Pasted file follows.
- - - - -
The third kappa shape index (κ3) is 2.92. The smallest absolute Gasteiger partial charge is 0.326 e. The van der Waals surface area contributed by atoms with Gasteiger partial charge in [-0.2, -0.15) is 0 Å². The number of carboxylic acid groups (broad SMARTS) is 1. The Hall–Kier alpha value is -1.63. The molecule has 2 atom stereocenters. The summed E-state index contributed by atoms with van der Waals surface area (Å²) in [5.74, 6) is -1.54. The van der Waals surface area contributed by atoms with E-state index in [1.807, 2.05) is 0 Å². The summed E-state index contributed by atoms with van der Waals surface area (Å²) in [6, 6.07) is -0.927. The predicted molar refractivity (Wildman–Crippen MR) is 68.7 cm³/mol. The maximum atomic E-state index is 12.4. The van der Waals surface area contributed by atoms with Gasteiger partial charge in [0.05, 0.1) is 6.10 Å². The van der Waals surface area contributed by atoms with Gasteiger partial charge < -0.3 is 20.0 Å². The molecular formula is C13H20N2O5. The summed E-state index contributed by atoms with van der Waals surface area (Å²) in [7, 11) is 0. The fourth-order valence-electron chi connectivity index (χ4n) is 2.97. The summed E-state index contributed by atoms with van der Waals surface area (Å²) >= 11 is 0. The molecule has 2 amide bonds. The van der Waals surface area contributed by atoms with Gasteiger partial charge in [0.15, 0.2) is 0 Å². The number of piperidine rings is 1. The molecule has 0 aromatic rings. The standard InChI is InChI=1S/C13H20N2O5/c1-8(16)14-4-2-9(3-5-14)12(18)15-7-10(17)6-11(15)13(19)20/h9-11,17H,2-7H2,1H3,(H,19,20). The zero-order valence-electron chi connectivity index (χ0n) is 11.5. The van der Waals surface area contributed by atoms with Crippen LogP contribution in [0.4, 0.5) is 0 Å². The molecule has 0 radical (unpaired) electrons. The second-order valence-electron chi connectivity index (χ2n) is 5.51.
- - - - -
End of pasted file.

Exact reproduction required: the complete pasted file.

The third kappa shape index (κ3) is 2.92. The smallest absolute Gasteiger partial charge is 0.326 e. The van der Waals surface area contributed by atoms with Gasteiger partial charge in [-0.2, -0.15) is 0 Å². The number of carboxylic acid groups (broad SMARTS) is 1. The Hall–Kier alpha value is -1.63. The molecule has 2 atom stereocenters. The summed E-state index contributed by atoms with van der Waals surface area (Å²) in [5.74, 6) is -1.54. The van der Waals surface area contributed by atoms with E-state index in [1.807, 2.05) is 0 Å². The summed E-state index contributed by atoms with van der Waals surface area (Å²) in [6, 6.07) is -0.927. The predicted molar refractivity (Wildman–Crippen MR) is 68.7 cm³/mol. The maximum atomic E-state index is 12.4. The van der Waals surface area contributed by atoms with Gasteiger partial charge in [0.05, 0.1) is 6.10 Å². The van der Waals surface area contributed by atoms with Gasteiger partial charge < -0.3 is 20.0 Å². The molecular formula is C13H20N2O5. The summed E-state index contributed by atoms with van der Waals surface area (Å²) in [7, 11) is 0. The fourth-order valence-electron chi connectivity index (χ4n) is 2.97. The summed E-state index contributed by atoms with van der Waals surface area (Å²) >= 11 is 0. The molecule has 2 amide bonds. The van der Waals surface area contributed by atoms with Gasteiger partial charge in [0.15, 0.2) is 0 Å². The number of piperidine rings is 1. The molecule has 0 aromatic rings. The standard InChI is InChI=1S/C13H20N2O5/c1-8(16)14-4-2-9(3-5-14)12(18)15-7-10(17)6-11(15)13(19)20/h9-11,17H,2-7H2,1H3,(H,19,20). The zero-order valence-electron chi connectivity index (χ0n) is 11.5. The van der Waals surface area contributed by atoms with Crippen LogP contribution in [0.4, 0.5) is 0 Å². The molecule has 0 radical (unpaired) electrons. The second-order valence-electron chi connectivity index (χ2n) is 5.51.